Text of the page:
Discussion

This is the largest military investigation of rabies exposure, both in terms of the number of persons interviewed for potential exposure (922) and the number who received rabies PEP (200), with an associated cost of approximately $400,000. Careful adherence to current building codes likely is more than adequate to prevent bat infestations in new buildings. For older structures, which might have been built under less stringent codes and have become porous over time, routine inspections by animal control specialists for bat and other animal infestations are recommended.
Rabies is a zoonotic disease that causes an acute encephalomyelitis and is almost always fatal if PEP is not administered before symptom onset. PEP is recommended for persons who are bitten or scratched by a bat and that bat is either unavailable for testing or tests positive for rabies. It is also recommended for persons who might have had an exposure they are unaware of (e.g., waking in a room with a bat or being near a bat while having a condition that might result in a lack of awareness of a bat bite) (1). Military trainees, who have multiple reasons for altered sleep, might be at increased risk for an undetected bat bite while sleeping.
The discovery of bats in the training building was made by health personnel responding to an unrelated concern. Despite numerous bat sightings involving multiple trainees and instructors over several days, no one had reported them to public health authorities. This supports previous reports that document an underappreciation of the health risks associated with indoor bat exposures (5). The degree of risk was conveyed at subsequent meetings with military leaders and to all incoming trainees. No known rabies infections have ever been acquired during U.S. Air Force basic training. The death of a recent Lackland graduate in 2011 was attributed to raccoon-variant rabies not found in Texas; the trainee likely was infected while animal trapping in North Carolina before enlisting in the military (8).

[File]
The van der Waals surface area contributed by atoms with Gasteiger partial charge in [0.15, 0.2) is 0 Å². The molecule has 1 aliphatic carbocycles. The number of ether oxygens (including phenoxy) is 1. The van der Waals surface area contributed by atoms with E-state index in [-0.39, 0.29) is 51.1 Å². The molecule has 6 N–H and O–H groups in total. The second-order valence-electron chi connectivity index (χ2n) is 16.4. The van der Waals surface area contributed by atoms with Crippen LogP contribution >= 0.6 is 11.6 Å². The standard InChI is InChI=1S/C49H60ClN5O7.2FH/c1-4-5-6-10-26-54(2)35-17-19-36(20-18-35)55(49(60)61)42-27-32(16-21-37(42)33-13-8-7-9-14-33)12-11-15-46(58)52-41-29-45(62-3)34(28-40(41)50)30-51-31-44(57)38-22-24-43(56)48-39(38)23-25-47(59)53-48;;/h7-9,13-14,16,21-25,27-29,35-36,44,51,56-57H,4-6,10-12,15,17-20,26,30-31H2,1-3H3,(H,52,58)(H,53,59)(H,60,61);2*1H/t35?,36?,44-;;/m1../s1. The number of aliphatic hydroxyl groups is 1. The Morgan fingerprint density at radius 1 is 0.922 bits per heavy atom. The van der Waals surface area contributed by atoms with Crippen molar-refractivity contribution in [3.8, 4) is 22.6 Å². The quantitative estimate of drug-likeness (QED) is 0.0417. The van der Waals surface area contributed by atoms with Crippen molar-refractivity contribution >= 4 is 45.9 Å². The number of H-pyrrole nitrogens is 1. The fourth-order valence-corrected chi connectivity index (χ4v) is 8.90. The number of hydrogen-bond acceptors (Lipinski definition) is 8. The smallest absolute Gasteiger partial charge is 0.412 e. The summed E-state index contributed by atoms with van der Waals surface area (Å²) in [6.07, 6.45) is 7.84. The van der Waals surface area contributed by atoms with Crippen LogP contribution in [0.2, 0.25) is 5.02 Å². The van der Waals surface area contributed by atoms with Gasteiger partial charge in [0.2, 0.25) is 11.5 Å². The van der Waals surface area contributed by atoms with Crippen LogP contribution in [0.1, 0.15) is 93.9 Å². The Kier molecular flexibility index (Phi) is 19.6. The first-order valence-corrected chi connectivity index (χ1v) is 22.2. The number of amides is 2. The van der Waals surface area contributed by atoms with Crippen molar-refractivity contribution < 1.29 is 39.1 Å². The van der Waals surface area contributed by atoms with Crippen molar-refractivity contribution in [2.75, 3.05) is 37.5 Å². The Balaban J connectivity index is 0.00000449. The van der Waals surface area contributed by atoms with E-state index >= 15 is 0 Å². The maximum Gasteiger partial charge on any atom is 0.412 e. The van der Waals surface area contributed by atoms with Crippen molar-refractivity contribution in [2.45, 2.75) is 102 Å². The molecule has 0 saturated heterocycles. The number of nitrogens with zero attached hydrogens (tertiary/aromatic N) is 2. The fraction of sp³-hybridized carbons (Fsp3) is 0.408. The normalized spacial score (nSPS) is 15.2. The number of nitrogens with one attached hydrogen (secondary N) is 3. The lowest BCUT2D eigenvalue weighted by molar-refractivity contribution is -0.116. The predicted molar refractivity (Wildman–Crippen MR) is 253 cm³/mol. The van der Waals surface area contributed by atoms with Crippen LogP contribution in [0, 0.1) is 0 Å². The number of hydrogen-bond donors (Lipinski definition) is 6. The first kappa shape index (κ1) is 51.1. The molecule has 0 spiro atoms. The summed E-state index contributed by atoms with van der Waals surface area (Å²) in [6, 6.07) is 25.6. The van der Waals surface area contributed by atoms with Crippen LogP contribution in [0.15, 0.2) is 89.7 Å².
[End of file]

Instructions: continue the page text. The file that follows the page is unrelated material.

This investigation benefited from early and consistent collaboration with logistics, civil engineering, and training leadership staff members, and from consultation with various military and civilian experts. Risk assessments of previous mass bat exposures (5,6) were used to guide the response. Because at least four such mass exposure episodes have been reported since 2010 (5,6,9), it might be beneficial to have a formal, national guideline outlining the appropriate strategy in these situations. Risk assessments and decisions regarding rabies PEP should be conducted in consultation with appropriate public health or preventive medicine authorities.

Acknowledgments